Samsung 850 Pro SSD: Australian Review

Buying an SSD can massively increase the speed of your PC, improving boot times, program loading speed and slashing power consumption. But what makes one solid-state drive different to another? All the changes you can't see. Samsung's new 850 Pro makes some significant behind-the-scenes upgrades to become the SSD you should buy today.

Gizmodo loves technology. Our product reviews are presented thanks to Dick Smith.

What Is It?

Specifications
  • Capacities: 128GB, 256GB, 512GB, 1TB
  • Max Read: 550MBps
  • Max Write: 470MBps (128GB) or 520Mbps
  • Interface: SATA III 6Gbps; compatible with SATA II 3Gbps
  • Warranty: 10-Years
  • Form Factor: 2.5-inch Ultra-slim (7mm), no 3.5mm adapter

The Samsung 850 Pro is the latest and greatest SSD to hit the market from one of the oldest and most established memory manufacturers around. Samsung might be better known to most consumers as the brand behind some of the best smartphones and TVs around, but it's had a much longer history in making NAND flash — the fingernail-sized chips that contain billions of transistors and gates and store your precious data.

The 850 Pro is interesting mainly because the design of those transistors and gates is a significant departure from the way flash memory has been produced for decades. Without getting too technical, Samsung has entirely changed the layout of the memory modules inside its flash storage to make them more efficient and faster to operate. This is the first drive on the market to use V-NAND flash (also known as 3D NAND), and Samsung is the only memory maker that can do it.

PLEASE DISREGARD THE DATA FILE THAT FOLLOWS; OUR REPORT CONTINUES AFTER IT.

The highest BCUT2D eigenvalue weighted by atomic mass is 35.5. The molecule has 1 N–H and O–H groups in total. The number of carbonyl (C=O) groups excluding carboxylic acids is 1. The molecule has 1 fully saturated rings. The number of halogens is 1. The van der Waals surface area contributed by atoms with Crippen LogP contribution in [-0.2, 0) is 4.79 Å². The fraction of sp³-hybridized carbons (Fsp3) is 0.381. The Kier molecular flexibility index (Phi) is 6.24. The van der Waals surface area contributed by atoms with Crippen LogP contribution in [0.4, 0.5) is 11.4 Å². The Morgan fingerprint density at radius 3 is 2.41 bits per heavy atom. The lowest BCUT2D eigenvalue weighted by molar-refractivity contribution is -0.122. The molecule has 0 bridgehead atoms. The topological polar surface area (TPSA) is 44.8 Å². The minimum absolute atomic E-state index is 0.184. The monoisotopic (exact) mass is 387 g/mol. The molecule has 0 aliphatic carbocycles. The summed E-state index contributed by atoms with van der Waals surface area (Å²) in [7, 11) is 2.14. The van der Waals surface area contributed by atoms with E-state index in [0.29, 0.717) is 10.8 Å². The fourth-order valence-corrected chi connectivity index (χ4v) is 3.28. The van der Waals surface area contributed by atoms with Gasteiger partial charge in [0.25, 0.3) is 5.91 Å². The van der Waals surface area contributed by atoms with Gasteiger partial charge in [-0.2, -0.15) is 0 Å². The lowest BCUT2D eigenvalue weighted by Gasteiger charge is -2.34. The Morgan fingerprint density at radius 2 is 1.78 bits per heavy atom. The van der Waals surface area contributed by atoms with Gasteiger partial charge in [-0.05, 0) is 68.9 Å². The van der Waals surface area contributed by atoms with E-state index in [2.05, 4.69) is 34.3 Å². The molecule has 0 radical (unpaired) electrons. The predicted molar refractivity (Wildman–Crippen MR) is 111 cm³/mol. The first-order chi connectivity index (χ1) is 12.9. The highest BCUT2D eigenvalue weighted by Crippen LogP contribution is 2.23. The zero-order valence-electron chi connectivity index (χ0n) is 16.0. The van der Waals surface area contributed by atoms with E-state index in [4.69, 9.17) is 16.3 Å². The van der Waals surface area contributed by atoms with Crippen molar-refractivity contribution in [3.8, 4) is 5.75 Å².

What Is It Good At?

The 850 Pro's V-NAND flash, developed and designed and produced in-house by Samsung, isn't like the flash memory in other solid-state drives. It's vertically and horizontally stacked, which is a more efficient structure for fast switching; by using a more effective memory design overall Samsung is able to significantly increase the three core aspects of what makes a good SSD: performance, reliability, and power consumption.

If you're running any garden-variety desktop PC, adding the 850 Pro in won't even measure on a mains power meter; the 2.5W max power consumption of the 1TB drive barely registered against the several hundred other watts of my test system's other components. What you will notice is the drop in power consumption when you use the 850 Pro to replace a traditional spinning-disk drive. Both these scenarios are hugely more important for anyone thinking of using the 850 Pro in a laptop, where you will see battery life improvements.

Oh, and the 850 Pro is fast. Proper fast. In CrystalDiskMark, where the mid-range Crucial M550 managed 542/491MBps, the 850 Pro wiped the floor with it with numbers that are near-perfect for the SATA3 standard. You really won't find a faster SSD around unless you're willing to pay obscene amounts of money for a PCI-Express version. Until SATA Express becomes widespread, the 850 Pro seems to be the point at which outright sequential disk performance will start to plateau.

Samsung 850 Pro (1TB): Performance

Storage: CrystalDiskMark (Sequential Read): 552MBps CrystalDiskMark (Sequential Write): 523Mbps

What Is It Not Good At?